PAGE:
When our business is doing well, it’s easy to just enjoy the ride and ignore dangers lurking below the surface. But those dangers can emerge at the worst times to deliver damaging blows to our growth, our revenue, and our overall success.
“Customer concentration” refers to the amount of your revenue that relies on a single client. Usually, a business is said to have too much customer concentration if more than 10% of its revenue is reliant on one single client – or if revenue portions greater than 10% rely on multiple single clients.
This might not seem like something we need to worry about. After all – the money’s coming in, right? But we all need to take steps to avoid customer concentration. And here’s why.
It can make or break your business.
Everyone knows that saying about putting “too many eggs in one basket.” If the basket falls – all the eggs break. So it’s safer to carry your eggs in two baskets, or three, or more.
The same goes for your business. If too much of your revenue is coming from one source, then if that client drops you as a provider, or falls on bad times itself, all your eggs will break. You lose that revenue, and, with it, your ability to run your business successfully.
This doesn’t just apply to businesses that have one large customer. If your target market is very narrow, that can be just as dangerous. Smart Business offers the example of an HVAC company that specializes in custom pharmaceutical heating and cooling equipment.
Very niche specialization limits your market to a handful of customers. And your reliance on those customers means that if too many of them decide to head to a different provider, you’re in just as much trouble as the business that lost their one big client.
It affects your value proposition.
Just as too much customer concentration creates dangers for you, it will create issues for a potential buyer. If your revenue comes largely from one source, a potential buyer will have a slew of questions and concerns, like:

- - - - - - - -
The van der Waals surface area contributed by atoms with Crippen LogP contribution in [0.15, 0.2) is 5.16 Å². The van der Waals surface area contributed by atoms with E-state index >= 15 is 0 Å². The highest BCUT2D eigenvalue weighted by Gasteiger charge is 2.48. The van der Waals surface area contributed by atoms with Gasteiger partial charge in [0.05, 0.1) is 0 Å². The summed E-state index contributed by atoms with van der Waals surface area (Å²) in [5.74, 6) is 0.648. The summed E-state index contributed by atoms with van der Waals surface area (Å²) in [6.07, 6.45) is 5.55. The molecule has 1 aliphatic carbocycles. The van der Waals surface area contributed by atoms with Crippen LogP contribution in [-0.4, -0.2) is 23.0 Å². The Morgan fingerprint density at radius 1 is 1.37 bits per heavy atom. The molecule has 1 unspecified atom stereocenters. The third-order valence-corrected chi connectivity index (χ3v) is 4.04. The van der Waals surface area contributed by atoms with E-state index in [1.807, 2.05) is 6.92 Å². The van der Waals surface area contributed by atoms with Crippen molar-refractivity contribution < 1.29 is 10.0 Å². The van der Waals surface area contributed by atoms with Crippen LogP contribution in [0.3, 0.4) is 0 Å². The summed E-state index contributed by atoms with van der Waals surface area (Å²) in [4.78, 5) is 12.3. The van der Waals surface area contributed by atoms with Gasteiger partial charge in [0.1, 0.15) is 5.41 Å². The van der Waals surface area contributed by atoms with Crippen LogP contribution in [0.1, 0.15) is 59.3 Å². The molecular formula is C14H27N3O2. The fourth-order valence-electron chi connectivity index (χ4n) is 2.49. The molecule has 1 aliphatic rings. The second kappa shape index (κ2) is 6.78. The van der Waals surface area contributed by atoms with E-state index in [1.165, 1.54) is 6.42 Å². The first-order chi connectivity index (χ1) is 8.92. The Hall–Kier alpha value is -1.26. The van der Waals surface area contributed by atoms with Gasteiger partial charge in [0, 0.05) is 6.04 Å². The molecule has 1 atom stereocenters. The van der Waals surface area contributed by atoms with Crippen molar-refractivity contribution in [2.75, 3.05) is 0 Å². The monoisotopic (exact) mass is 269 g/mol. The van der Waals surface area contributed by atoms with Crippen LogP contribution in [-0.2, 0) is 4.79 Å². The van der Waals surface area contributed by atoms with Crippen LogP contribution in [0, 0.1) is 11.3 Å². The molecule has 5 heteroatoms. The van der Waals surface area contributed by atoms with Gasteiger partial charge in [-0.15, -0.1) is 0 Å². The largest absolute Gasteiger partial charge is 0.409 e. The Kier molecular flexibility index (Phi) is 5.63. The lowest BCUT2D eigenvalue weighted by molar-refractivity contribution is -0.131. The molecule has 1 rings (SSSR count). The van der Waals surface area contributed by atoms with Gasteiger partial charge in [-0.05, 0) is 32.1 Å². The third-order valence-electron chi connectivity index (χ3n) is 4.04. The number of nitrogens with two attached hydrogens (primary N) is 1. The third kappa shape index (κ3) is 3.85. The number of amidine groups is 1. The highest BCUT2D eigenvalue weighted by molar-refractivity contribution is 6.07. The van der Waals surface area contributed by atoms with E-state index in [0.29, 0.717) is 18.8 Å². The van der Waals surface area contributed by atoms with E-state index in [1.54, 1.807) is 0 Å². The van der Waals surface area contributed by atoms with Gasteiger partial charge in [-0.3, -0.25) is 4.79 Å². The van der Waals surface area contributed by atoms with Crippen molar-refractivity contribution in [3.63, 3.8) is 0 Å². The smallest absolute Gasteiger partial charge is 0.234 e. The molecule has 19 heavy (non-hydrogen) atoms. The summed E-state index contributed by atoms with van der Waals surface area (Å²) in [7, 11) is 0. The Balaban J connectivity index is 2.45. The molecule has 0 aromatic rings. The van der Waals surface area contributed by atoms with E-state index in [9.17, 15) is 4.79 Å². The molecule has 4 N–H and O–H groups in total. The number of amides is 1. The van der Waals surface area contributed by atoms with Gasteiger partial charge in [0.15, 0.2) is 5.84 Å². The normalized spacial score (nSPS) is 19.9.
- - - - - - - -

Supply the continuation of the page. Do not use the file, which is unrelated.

- How easy would it be for the customer to go to a different provider?
- Does the customer have a special relationship with the current owner? Will that relationship fall apart under new ownership
- What would be the damage of losing a major customer?
In the end, the more diverse your customer base is, the more your business is going to be worth in a sale. It’s all about risk. High customer concentration makes operations precarious enough for you – I’m sure you can imagine that it’s even worse for someone assuming new ownership.
It can seize the reins of your operations.
Obviously, having one big customer means that you rely on them – for revenue, for success, for your business’ reputation. When you depend on a client, any requests that that client makes, ridiculous or reasonable – you’re probably going to have to fulfill.
This makes your business subject to the whims of your client. And while it’s true that the customer is always right, providing good customer service is a big leap from reshaping your daily operations to better fit a customer’s needs.
I understand the inclination to bend over backward to please your biggest revenue sources. But your company needs to maintain an independent, reliable identity of its own.
If you reshape your business to fit one client, then by definition, it’s not going to fit any other clients. And it’s better – and safer – to serve a wide range of clients than to serve one whale. Even if there’s more money in that whale.
How can you protect yourself?
No matter how good the good times are, we have to be aware of the possibility of extreme lows. If your revenue comes from a wide variety of sources, you lessen the impact that losing one client will have. You mitigate the possibility of extreme lows.
So reach out to other customers, and extend yourself out of your niche market. Find places where your product or service can be valuable in unexpected ways. Strengthen your relationships with your big clients – make sure that you are an irreplaceable partner in their operations.
Most of all, don’t let your big clients dictate your business decisions. Look at the market as a whole – and your client base as a whole too.
Questions to consider:
- What sort of customer concentration do you have? How diverse is your client base?
- Do you serve a very niche market, or do you appeal to a wide range of customers?
- Have you ever changed your business to better fit the needs of one specific client? Has it affected you positively, or negatively?